Once again Dan Santat‘s artwork attracted me to the cover. I was actually browsing Amazon when the cover popped up and I clicked it right away. The cover made me instantly laugh. There’s a warning label stating that, “No herbivores were injured, physically or emotionally, in the making of this product.” Definitely a “Jessica book” – it went in the cart.
Why I Finished It:
It is clever and unexpected! Picture two adults and one eleven-year-old reading this book in a Barnes and Noble, laughing and studying each layout … there was no way that I was not going to finish this book!
Three carnivores (the lion, shark, and wolf) are feeling mistreated by all the other animals. They form a support group to try and change their natural ways, to no avail. Finally, they give in and realize they are who they are and there is nothing wrong with that! Cue Stuart Smalley:
While this sums up the events of this book, there are so many unexpected moments and interactions with the characters that I refuse to talk about here. The writing is witty and engaging…no way will I ruin this book for you!
Who I Would Give It To:
Every elementary classroom and anyone who loves to read aloud to kids. This book has a natural voice and interactive quality that makes it a perfect read aloud. Of course, I feel science teachers should also have this book. This is a much more entertaining way to learn about food chains than any textbook!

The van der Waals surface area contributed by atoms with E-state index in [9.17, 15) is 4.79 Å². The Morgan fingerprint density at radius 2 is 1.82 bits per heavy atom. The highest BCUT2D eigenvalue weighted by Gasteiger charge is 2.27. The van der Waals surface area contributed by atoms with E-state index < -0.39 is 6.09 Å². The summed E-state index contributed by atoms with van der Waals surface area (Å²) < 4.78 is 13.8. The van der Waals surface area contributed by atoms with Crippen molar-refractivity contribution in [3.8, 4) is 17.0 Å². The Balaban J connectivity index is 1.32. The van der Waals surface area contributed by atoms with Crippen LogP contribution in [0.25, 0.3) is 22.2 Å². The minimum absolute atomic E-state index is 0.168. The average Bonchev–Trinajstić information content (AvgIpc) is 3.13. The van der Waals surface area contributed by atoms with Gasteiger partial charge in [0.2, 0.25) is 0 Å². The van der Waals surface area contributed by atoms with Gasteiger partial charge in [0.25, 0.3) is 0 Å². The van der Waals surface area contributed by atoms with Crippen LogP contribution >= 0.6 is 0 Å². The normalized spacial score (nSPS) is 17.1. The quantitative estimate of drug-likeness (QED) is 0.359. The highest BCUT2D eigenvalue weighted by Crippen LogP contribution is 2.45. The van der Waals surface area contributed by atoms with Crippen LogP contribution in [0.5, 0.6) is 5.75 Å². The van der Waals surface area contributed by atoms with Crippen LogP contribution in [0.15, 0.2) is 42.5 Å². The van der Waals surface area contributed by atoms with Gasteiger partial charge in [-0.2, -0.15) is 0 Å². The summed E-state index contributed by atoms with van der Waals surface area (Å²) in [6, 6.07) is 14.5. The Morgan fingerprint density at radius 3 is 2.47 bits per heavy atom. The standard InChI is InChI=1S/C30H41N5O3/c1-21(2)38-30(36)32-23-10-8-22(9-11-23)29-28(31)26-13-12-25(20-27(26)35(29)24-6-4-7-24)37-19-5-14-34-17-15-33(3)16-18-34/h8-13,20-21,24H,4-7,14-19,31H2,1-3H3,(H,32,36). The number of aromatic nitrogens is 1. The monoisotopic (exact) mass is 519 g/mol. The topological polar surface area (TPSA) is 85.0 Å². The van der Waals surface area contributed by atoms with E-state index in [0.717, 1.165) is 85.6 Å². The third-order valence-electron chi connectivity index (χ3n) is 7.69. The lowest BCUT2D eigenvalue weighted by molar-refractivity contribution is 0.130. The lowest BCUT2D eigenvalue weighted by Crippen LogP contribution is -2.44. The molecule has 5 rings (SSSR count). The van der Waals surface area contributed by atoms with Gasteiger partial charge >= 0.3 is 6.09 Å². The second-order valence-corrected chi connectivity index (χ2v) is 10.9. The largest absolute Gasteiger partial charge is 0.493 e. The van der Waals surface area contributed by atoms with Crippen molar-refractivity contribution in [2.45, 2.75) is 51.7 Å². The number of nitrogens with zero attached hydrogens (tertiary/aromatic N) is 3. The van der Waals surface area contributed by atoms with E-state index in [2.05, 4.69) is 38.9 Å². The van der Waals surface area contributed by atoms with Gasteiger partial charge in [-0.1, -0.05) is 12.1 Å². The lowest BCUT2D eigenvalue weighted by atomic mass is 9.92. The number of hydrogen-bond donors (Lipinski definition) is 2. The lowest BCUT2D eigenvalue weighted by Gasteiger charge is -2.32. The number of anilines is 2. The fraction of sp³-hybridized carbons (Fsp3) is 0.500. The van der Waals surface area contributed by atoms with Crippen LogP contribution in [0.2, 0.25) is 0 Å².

Reading Strategy: Point of View and Making Connections
I am forever challenging teachers to teach perspective. In terms of a global perspective, I think students should learn other perspectives for understanding and empathy. In school, students have to make inferences and think about characters who are different from them, to do this they must practice thinking about various perspectives.
This book makes perspectives hilarious! Has anyone really thought about how the lion feels? A shark? This book starts kids thinking about other perspectives. In this day and age, with so much bullying among kids, I would use this book to start talking about how we treat others. Pose questions to the students: How do you think others feel when they are being talked about behind their back? Should others change in order to fit in with everyone else?
I immediately thought of Jon Scieszka’s The True Story of The Three Little Pigs. In this story, the standard story of The Three Little Pigs is told from the wolf’s perspective. There are so many fairy tales out that do the same thing. Have students, in groups, read one of these other stories and discuss the different perspectives.
Writing Ideas: Writing from Another Perspective
Have student groups decide on a popular fairy tale. Have the group identify the villain and the hero. After students recap the events of the story as they are traditionally recounted, have them discuss the perspective of the villain. How were they misunderstood? Then send the groups back to write their own story from the point of view of the villain.